A storming ride at the front of the race on the last day in the Pyrenees apart, when he was no longer a contender for the overall title apart, there was to be no last hurrah for Armstrong, whose final day on the race he once dominated was overshadowed by the debacle over his RadioShack team causing the start to be delayed by wearing unauthorised jerseys promoting his LiveStrong cancer foundation.
The Los Angeles grand jury enquiry into doping and the investigation being led by Food & Drug Administration led by Special Agent Jeff Novitzky have undoubtedly taken up much of Armstrong’s time and effort over the past few months, but he maintains that he is not unduly concerned by it.
"I can't control what goes on in regards to the investigation. That's why I hire people to help me with that. I try not to let it bother me and just keep rolling right along,” he insisted. “I know what I know. I know what I do and I know what I did. That's not going to change."
Armstrong distanced himself from longstanding rumours that he might one day seek to enter politics – a decision that would, in effect, be made for him if he were ever found guilty of any charges brought as a result of the US investigation – and gave a hint that he had simply become tired of cycling and the politics, the rumours, the innuendo and rivalries that accompany a sport in which he had once been the patron of the Tour de France, but had now become just another rider in the peloton, if that were at all possible.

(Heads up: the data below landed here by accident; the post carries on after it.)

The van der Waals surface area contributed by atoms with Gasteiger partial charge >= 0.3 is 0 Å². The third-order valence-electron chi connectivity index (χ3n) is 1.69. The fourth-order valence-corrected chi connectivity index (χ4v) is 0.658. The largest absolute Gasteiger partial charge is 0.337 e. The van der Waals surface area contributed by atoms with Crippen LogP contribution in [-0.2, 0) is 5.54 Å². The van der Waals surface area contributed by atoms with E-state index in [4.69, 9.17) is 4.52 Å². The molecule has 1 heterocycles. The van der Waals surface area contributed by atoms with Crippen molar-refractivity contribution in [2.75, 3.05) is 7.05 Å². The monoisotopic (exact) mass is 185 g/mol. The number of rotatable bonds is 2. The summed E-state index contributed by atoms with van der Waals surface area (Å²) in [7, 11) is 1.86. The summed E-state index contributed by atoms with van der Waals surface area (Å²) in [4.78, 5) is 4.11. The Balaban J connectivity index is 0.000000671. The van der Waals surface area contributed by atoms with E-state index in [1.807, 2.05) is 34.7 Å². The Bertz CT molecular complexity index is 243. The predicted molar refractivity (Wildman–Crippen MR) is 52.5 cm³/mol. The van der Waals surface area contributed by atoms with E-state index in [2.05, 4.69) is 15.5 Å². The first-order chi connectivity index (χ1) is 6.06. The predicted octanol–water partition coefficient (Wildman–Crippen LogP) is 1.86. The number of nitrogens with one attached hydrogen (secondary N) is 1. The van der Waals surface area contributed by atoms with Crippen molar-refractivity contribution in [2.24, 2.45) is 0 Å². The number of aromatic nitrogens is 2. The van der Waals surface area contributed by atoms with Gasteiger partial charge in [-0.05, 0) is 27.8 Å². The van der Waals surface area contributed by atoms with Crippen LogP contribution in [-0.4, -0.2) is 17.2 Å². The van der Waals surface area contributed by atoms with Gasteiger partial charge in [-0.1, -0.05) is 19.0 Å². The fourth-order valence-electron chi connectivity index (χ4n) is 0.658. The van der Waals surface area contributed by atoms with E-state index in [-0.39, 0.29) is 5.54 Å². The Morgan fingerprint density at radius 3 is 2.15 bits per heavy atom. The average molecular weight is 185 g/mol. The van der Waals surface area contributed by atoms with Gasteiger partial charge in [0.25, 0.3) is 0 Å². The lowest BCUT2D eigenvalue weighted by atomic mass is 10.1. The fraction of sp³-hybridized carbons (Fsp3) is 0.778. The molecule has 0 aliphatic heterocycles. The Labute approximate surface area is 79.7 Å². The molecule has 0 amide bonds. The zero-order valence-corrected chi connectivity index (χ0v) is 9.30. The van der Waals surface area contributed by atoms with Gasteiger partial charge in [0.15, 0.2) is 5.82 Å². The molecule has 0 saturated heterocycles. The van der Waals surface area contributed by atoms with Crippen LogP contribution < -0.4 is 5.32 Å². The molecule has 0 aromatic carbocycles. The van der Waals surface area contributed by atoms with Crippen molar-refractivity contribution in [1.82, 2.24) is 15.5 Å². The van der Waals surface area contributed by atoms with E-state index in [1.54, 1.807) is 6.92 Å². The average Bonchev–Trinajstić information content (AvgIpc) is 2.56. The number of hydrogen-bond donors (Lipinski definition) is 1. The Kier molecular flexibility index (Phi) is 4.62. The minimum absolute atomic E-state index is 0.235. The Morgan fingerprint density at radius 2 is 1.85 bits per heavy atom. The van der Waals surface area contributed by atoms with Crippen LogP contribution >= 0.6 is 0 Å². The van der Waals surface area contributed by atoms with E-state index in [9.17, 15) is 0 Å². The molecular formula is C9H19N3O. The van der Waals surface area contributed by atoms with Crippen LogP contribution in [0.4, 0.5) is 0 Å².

"A lot of that has been overanalyzed and inaccurately portrayed, but it's part and parcel of cycling. It's how cycling operates," he said. "There's too much infighting, jealousy and bitterness within the sport, so everybody tries to pick apart a person or a spectacular performance.
"And some of it," he stated, "we bring on ourselves."
In a message he subsequently sent on Twitter, Armstrong said, “Thanks for all the messages on retirement 2.0. And thanks for ALL the support the past 2.5 yrs. Onward!”
To what, for now, remains unclear, other than his work with LiveStrong and his ongoing defence against doping allegations. One thing is certain, however – we haven’t heard the last of him.
Born in Scotland, Simon moved to London aged seven and now lives in the Oxfordshire Cotswolds with his miniature schnauzer, Elodie. He fell in love with cycling one Saturday morning in 1994 while living in Italy when Milan-San Remo went past his front door. A daily cycle commuter in London back before riding to work started to boom, he's been news editor at road.cc since 2009. Handily for work, he speaks French and Italian. He doesn't get to ride his Colnago as often as he'd like, and freely admits he's much more adept at cooking than fettling with bikes.